The sports hall was spacious enough to accommodate four simultaneous competition areas – two for forms and two for pushing hands. As well as the familiar Fixed Feet and Moving Step categories, the competition included an event called ‘Essential step’, where one could take one complete step forward when applying a technique, and one step back when neutralizing such a technique. There seemed to be a bit of confusion about how the techniques could be used, and points scored. We were aware that scoring was to be based on ‘clean’ Tai Chi techniques – applied without the use of force – but this proved difficult to score with some techniques, for example with pulldowns. It turned out that the Dutch rules were many pages longer than the ones translated to English, and that some of our confusion may have been due to translation difficulties also. Here again, there was an opportunity for Dutch and UK colleagues to collaborate on producing a clear set of rules for next time, and we agreed to work together on this.


Despite the usual assumption that tai chi chuan technique will overcome force (“four ounces will move a thousand pounds”), few who have competed would argue for the removal of weight categories. Instead we equalise weight advantage where possible and then allow the tai chi skills to come (literally) into play. The infinite range of softness and hardness properly expressed and demonstrated in tai chi chuan push hand techniques is the core of the matter. How these are shown, as well as what is not appreciated, needs clarification in this competition. It would be better demonstrated by highly skilled referees and officials prior to the pushing hands events.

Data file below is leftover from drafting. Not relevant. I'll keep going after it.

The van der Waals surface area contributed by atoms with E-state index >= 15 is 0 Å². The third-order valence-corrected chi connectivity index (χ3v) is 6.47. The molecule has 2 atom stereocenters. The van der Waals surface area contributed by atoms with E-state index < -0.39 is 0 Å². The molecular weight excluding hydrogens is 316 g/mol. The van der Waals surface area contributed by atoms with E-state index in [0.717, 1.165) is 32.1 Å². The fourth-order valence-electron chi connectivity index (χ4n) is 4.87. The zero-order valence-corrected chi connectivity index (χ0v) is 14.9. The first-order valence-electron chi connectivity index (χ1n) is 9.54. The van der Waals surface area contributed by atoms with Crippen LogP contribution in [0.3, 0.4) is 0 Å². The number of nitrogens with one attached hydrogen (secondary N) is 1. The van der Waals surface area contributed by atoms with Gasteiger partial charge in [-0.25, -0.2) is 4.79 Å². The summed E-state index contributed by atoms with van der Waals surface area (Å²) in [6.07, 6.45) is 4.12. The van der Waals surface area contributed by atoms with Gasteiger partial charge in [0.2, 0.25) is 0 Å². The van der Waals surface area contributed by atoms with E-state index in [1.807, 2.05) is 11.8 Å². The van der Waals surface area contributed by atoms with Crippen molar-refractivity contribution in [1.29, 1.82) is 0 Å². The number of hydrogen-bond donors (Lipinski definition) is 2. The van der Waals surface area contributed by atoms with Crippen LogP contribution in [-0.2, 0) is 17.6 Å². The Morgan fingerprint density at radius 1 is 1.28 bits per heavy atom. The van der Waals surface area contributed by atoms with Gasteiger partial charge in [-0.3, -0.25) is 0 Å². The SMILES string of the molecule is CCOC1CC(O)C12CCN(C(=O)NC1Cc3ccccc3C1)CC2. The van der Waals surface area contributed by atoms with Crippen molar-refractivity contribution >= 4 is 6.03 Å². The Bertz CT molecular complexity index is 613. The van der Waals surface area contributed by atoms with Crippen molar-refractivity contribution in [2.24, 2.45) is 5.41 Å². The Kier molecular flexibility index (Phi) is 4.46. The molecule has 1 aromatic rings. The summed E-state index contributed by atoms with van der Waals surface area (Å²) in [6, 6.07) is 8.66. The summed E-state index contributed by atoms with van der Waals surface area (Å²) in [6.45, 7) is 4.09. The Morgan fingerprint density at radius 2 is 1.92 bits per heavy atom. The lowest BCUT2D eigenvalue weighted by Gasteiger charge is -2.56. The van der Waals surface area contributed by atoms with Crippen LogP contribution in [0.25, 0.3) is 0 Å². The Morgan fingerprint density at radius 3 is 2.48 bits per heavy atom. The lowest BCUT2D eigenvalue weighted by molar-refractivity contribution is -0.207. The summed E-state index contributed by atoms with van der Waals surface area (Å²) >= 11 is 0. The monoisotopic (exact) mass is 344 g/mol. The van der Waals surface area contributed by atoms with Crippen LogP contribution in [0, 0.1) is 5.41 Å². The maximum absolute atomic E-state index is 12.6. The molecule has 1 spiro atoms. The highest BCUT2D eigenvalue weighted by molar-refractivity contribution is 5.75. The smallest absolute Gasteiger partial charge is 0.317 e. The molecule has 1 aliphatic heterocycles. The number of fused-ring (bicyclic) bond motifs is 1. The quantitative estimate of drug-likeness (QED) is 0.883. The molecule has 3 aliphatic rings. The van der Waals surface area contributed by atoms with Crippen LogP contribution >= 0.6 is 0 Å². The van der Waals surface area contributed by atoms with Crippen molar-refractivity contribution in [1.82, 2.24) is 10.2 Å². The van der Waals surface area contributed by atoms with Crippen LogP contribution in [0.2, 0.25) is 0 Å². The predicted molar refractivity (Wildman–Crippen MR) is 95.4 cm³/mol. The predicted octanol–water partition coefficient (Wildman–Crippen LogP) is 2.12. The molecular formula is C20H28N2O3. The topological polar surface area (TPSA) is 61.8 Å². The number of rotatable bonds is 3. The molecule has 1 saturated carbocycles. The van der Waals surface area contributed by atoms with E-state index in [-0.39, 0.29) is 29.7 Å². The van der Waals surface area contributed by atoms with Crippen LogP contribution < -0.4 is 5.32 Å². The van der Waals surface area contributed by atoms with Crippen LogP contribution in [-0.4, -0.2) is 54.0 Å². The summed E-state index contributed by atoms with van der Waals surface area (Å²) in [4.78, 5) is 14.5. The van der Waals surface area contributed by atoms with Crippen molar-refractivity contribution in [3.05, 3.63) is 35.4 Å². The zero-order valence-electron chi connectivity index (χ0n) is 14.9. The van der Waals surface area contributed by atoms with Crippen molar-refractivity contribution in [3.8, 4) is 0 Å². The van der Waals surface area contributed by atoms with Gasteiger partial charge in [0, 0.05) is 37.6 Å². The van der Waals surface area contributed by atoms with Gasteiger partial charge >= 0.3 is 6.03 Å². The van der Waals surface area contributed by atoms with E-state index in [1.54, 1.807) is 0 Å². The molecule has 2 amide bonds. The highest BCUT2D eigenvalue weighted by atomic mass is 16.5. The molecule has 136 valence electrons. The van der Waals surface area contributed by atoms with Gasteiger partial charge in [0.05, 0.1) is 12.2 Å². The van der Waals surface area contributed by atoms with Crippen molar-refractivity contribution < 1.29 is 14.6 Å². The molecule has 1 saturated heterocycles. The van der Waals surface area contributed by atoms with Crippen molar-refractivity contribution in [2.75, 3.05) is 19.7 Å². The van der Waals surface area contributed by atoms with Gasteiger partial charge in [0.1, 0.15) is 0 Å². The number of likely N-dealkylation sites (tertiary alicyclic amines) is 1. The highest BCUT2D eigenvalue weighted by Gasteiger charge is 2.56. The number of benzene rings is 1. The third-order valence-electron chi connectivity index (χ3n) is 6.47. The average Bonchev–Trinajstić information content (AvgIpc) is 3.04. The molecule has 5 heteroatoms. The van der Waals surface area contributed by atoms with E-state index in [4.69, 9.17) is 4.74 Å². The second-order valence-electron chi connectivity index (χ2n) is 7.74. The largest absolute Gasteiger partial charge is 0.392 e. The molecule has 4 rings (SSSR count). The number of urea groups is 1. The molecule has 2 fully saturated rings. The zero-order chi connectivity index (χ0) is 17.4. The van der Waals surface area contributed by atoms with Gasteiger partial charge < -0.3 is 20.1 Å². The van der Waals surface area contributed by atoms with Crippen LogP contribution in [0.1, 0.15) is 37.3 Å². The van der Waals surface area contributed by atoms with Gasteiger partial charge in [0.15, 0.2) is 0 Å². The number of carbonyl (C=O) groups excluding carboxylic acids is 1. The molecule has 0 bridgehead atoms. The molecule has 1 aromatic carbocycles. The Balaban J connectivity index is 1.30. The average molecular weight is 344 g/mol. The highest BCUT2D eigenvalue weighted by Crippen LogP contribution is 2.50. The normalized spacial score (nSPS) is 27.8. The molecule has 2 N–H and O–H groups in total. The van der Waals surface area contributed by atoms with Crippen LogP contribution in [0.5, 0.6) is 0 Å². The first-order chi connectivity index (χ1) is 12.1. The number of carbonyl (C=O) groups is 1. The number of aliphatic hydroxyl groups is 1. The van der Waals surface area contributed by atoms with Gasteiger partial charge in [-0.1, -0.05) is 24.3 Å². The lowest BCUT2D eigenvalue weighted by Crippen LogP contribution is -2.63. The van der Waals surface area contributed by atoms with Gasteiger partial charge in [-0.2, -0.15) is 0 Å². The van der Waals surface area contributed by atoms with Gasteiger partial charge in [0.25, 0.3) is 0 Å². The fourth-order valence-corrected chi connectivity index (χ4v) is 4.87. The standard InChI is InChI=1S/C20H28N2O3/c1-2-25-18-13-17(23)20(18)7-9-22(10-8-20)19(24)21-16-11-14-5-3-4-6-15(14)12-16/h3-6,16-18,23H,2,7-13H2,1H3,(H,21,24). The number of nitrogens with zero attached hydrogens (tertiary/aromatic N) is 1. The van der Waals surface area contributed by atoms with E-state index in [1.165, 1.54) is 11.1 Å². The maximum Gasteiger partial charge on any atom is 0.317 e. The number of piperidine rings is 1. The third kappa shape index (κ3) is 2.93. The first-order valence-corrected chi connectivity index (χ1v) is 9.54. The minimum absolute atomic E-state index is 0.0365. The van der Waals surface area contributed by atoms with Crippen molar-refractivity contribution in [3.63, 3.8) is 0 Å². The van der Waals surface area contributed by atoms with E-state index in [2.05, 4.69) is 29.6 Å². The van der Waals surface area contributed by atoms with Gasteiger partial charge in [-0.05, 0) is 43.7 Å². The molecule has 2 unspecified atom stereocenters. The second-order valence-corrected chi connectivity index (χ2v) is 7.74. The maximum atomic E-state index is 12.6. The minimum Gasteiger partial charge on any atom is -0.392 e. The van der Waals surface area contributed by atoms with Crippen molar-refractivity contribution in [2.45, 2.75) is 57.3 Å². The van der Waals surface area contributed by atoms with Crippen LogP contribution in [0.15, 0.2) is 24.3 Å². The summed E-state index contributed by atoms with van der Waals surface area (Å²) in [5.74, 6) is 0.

Other differences from the UK competitions were that the weigh-in procedure was less rigorous, mats were not used in the push hands fields, competitors were expected to wear shoes, and encouraging teams from the sidelines was prohibited. The “no cheering” rule left the atmosphere a little muted. Whilst the other competitions can be notably rowdier, it also has great spirit as the performances are usually applauded, regardless of affiliation.

After the tournament the officials, who had come from all over the Netherlands and Europe, had a chance to unwind and catch up at a banquet laid on at the local Chinese restaurant. The competition organizers extended an invitation to foreign competitors to join in with the banquet, giving us an opportunity to relax and enjoy some excellent Chinese food (with an extensive vegetarian selection) as well as some well-earned ice-cold Tsing Tao beer.

The support of both countries by participating in each other‚Äôs competitions in their respective countries means a lot not only for the success of each event, but our continuing dialogue will help to improve the organisation of tai chi competitions in both our countries and to make an impact on improving judging and refereeing standards, as yet again there were a number of problems evident in the forms judging system at this event. The TCUGB Judges’ Seminars are one such initiative, and are open to participants from all countries. Continued attendance and participation in international events — whether competing or judging — and learning from each other through constructive criticism, are vital. We hope that the UK events next year will be equally well-attended by international teams, and we look forward to welcoming back the hosts and competitors of the STN Festival to the  2010 British Open on April 11th and the London Competition for Traditional Tai Chi Chuan on June 13th